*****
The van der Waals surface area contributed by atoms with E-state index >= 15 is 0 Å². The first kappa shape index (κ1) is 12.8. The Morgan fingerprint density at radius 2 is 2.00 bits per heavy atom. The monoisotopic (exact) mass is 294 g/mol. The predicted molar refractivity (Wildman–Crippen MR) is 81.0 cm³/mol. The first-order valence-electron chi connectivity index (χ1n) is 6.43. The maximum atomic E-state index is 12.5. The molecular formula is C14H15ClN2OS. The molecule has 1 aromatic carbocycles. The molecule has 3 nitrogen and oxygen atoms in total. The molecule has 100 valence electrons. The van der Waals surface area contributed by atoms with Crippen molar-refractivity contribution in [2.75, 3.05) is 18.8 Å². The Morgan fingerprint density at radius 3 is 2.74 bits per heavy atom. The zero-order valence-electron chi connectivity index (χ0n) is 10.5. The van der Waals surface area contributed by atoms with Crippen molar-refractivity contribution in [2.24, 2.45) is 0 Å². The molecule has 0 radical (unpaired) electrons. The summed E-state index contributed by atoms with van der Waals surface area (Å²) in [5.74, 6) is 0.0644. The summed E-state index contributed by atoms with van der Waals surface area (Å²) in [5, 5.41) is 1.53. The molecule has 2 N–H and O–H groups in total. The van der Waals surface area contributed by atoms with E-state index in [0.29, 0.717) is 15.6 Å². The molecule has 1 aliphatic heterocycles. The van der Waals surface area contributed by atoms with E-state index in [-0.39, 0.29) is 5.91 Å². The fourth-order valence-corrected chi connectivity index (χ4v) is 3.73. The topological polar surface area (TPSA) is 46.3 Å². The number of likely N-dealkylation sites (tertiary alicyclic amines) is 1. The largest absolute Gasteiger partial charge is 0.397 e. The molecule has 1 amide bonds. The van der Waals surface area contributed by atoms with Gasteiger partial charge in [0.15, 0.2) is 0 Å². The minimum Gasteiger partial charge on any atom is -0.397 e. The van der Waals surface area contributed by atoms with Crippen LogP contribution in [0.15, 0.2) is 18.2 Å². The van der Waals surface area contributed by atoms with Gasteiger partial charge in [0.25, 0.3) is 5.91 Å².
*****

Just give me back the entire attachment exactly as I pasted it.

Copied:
The van der Waals surface area contributed by atoms with E-state index >= 15 is 0 Å². The first kappa shape index (κ1) is 12.8. The Morgan fingerprint density at radius 2 is 2.00 bits per heavy atom. The monoisotopic (exact) mass is 294 g/mol. The predicted molar refractivity (Wildman–Crippen MR) is 81.0 cm³/mol. The first-order valence-electron chi connectivity index (χ1n) is 6.43. The maximum atomic E-state index is 12.5. The molecular formula is C14H15ClN2OS. The molecule has 1 aromatic carbocycles. The molecule has 3 nitrogen and oxygen atoms in total. The molecule has 100 valence electrons. The van der Waals surface area contributed by atoms with Crippen molar-refractivity contribution in [2.75, 3.05) is 18.8 Å². The Morgan fingerprint density at radius 3 is 2.74 bits per heavy atom. The zero-order valence-electron chi connectivity index (χ0n) is 10.5. The van der Waals surface area contributed by atoms with Crippen molar-refractivity contribution in [2.24, 2.45) is 0 Å². The molecule has 0 radical (unpaired) electrons. The summed E-state index contributed by atoms with van der Waals surface area (Å²) in [5.74, 6) is 0.0644. The summed E-state index contributed by atoms with van der Waals surface area (Å²) in [5, 5.41) is 1.53. The molecule has 2 N–H and O–H groups in total. The van der Waals surface area contributed by atoms with E-state index in [0.29, 0.717) is 15.6 Å². The molecule has 1 aliphatic heterocycles. The van der Waals surface area contributed by atoms with E-state index in [-0.39, 0.29) is 5.91 Å². The fourth-order valence-corrected chi connectivity index (χ4v) is 3.73. The topological polar surface area (TPSA) is 46.3 Å². The number of likely N-dealkylation sites (tertiary alicyclic amines) is 1. The largest absolute Gasteiger partial charge is 0.397 e. The molecule has 1 amide bonds. The van der Waals surface area contributed by atoms with Gasteiger partial charge in [0.15, 0.2) is 0 Å². The minimum Gasteiger partial charge on any atom is -0.397 e. The van der Waals surface area contributed by atoms with Crippen LogP contribution in [0.15, 0.2) is 18.2 Å². The van der Waals surface area contributed by atoms with Gasteiger partial charge in [0.25, 0.3) is 5.91 Å².